A group of travelers, including a monk, stay in a lonely inn in the mountains. The host confesses the monk his habit of serving a soporific soup to the guests, to rob their possessions and ... See full summary »
Julien publishes an autobiography focusing on his childhood memories and his odd relationship with his long-estranged mother. His mother, who is unaware of the book's content, tries to reconnect with him and redeem the lost time.
Three guys in their twenties love wine and women but they are still virgins. Under the guise of a wine tour they embark on a journey to Spain hoping to have their first sexual experience. ... See full summary »
Roos Van Vlaenderen,
Robrecht Vanden Thoren
After an accident Raymond has gone blind .His family treats him like a child .But fortunately ,a nun comes to his rescue.She works in a center where blind people learn to read with the Braille alphabet.
In Paris around 1900, Georges Randal is brought up by his wealthy uncle, who steals his inheritance. Georges hopes to marry his cousin Charlotte, but his uncle arranges for her to marry a ... See full summary »
They go from town to town, a big top on their backs, their show over their shoulder. They bring dreams and disorder to our lives. They are ogres, giants. They've devoured the theater and ... See full summary »
In this sprawling, star-laden film, we see the struggles of various French resistance factions to regain control of Paris near the end of World War II. The Nazi general in charge of Paris, Dietrich von Cholitz (Fröbe), is under orders from Hitler himself to burn the city if he cannot control it or if the Allies get too close. Much of the drama centers around the moral deliberations of the general, the Swedish ambassador (Welles), and the eager but desperate leaders of the resistance.Written by
Carl J. Youngdahl <firstname.lastname@example.org>
This is a good movie, but only if you have read the book. Otherwise, it would appear to be muddled and difficult to follow. There were so many different resistance factions operating in Paris at the time of the liberation it is difficult to keep them straight. The movie doesn't help you in that regard. Reading the book gives you a much better perspective on the part each faction played in the liberation.
The little vignettes you see with characters appearing in the film for only a few minutes are all true. Unfortunately, they don't always make sense to an uninformed viewer and they give the viewer the sense of a badly edited film.
The true story of the last few days before the liberation is extremely remarkable. Hitler sent a hard core general he trusted to destroy Paris. It is incredible that he disobeyed orders and saved the city.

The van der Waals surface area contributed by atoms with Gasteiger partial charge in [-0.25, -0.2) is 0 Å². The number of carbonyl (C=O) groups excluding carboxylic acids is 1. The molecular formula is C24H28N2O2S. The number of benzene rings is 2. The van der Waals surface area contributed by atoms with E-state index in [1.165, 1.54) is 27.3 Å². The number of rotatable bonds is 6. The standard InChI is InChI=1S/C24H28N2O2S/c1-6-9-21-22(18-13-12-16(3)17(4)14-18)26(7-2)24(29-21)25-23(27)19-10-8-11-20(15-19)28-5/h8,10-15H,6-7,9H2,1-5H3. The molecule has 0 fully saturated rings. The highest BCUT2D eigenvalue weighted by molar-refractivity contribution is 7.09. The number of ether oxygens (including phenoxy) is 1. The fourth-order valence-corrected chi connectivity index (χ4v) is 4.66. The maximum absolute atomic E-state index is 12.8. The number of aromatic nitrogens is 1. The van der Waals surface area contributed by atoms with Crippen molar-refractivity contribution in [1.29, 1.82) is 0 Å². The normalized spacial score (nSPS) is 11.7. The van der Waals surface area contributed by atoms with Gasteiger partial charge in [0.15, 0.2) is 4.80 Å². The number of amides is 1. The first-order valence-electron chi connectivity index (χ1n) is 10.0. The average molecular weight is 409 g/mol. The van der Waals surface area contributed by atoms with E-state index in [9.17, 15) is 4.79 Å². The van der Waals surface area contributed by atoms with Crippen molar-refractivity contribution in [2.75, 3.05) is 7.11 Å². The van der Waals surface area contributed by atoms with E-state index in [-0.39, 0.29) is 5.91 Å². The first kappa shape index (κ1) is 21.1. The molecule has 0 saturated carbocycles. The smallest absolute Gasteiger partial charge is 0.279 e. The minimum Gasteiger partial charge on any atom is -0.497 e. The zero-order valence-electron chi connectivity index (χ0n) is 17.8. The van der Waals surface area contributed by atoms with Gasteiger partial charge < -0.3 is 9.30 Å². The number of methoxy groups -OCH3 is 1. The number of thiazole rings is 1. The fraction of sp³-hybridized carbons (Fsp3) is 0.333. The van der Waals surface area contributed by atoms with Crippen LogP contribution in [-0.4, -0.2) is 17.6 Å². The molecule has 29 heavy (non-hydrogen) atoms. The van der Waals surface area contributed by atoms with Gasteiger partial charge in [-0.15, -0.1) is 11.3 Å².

What I really loved about the movie was the city itself. It is one of the most beautiful cities in the world. The film was shot mostly in the actual locations where the events portrayed took place. As a lover of history, I have been fortunate to have visited Paris more than once and walked these locations fully aware of what happened there. That makes this movie special for me. But, the film does have problems.
Besides being a bit disjointed, the French and German dialog were dubbed in English. It would have been better with subtitles, although many of the same actors did their own English dubbing. The film is in black and white, which doesn't bother me, but it might have been better in color. One of the main reasons for B&W was the Nazi flags. The French authorities refused to allow red and black Nazi flags to fly in Paris, even for a movie. They agreed only to have black and gray flags. But the black and white filming also allowed the blending of authentic war footage with the movie. Also remember that another similar film, The Longest Day, was shot a couple of years earlier in B&W.
The film is filled with a small army of great international actors. That was fun, although I didn't buy Kirk Douglas as General Patton. Gert Frobe (Goldfinger) was excellent as the German general in charge of Paris and Charles Boyer was also excellent in his small role. The music was composed by Maurice Jarre and is just wonderful. Whenever I am in Paris, the music continually runs through my head. As a side note, Jarre obviously borrowed much of this soundtrack for use in "Grand Prix".
In short, this is a historical movie rather than a great film. I recommend you read the book to get the full impact of the movie. But understand this remarkable story of the liberation is stranger than fiction, which makes it a good read. And, if you ever visit Paris the movie will take on a whole new perspective.
28 of 31 people found this review helpful.
Was this review helpful to you?
| Report this